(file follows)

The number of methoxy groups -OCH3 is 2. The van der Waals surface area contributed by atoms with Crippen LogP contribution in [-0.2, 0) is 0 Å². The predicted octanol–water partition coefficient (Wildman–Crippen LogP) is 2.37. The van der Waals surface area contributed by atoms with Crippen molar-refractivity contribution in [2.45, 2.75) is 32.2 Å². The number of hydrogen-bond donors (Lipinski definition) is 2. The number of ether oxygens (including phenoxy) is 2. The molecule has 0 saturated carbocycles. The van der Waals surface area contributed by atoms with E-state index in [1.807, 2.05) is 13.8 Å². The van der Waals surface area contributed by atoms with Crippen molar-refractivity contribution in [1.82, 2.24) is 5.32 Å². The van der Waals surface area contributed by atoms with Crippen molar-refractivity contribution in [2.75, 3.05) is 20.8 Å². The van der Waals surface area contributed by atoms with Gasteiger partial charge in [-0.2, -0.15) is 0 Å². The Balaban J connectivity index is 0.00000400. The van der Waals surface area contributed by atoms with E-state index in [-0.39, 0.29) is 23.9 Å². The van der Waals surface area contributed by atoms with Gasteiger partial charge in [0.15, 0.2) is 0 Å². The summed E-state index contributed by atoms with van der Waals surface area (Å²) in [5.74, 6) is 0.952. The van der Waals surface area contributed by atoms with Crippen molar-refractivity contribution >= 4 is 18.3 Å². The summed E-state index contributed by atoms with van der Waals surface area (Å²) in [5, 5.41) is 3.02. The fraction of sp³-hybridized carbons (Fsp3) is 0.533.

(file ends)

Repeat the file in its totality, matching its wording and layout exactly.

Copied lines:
The number of methoxy groups -OCH3 is 2. The van der Waals surface area contributed by atoms with Crippen LogP contribution in [-0.2, 0) is 0 Å². The predicted octanol–water partition coefficient (Wildman–Crippen LogP) is 2.37. The van der Waals surface area contributed by atoms with Crippen molar-refractivity contribution in [2.45, 2.75) is 32.2 Å². The number of hydrogen-bond donors (Lipinski definition) is 2. The number of ether oxygens (including phenoxy) is 2. The molecule has 0 saturated carbocycles. The van der Waals surface area contributed by atoms with E-state index in [1.807, 2.05) is 13.8 Å². The van der Waals surface area contributed by atoms with Crippen molar-refractivity contribution in [1.82, 2.24) is 5.32 Å². The van der Waals surface area contributed by atoms with Crippen molar-refractivity contribution in [2.75, 3.05) is 20.8 Å². The van der Waals surface area contributed by atoms with Gasteiger partial charge in [-0.2, -0.15) is 0 Å². The Balaban J connectivity index is 0.00000400. The van der Waals surface area contributed by atoms with E-state index in [-0.39, 0.29) is 23.9 Å². The van der Waals surface area contributed by atoms with Gasteiger partial charge in [0.15, 0.2) is 0 Å². The summed E-state index contributed by atoms with van der Waals surface area (Å²) in [5.74, 6) is 0.952. The van der Waals surface area contributed by atoms with Crippen molar-refractivity contribution >= 4 is 18.3 Å². The summed E-state index contributed by atoms with van der Waals surface area (Å²) in [5, 5.41) is 3.02. The fraction of sp³-hybridized carbons (Fsp3) is 0.533.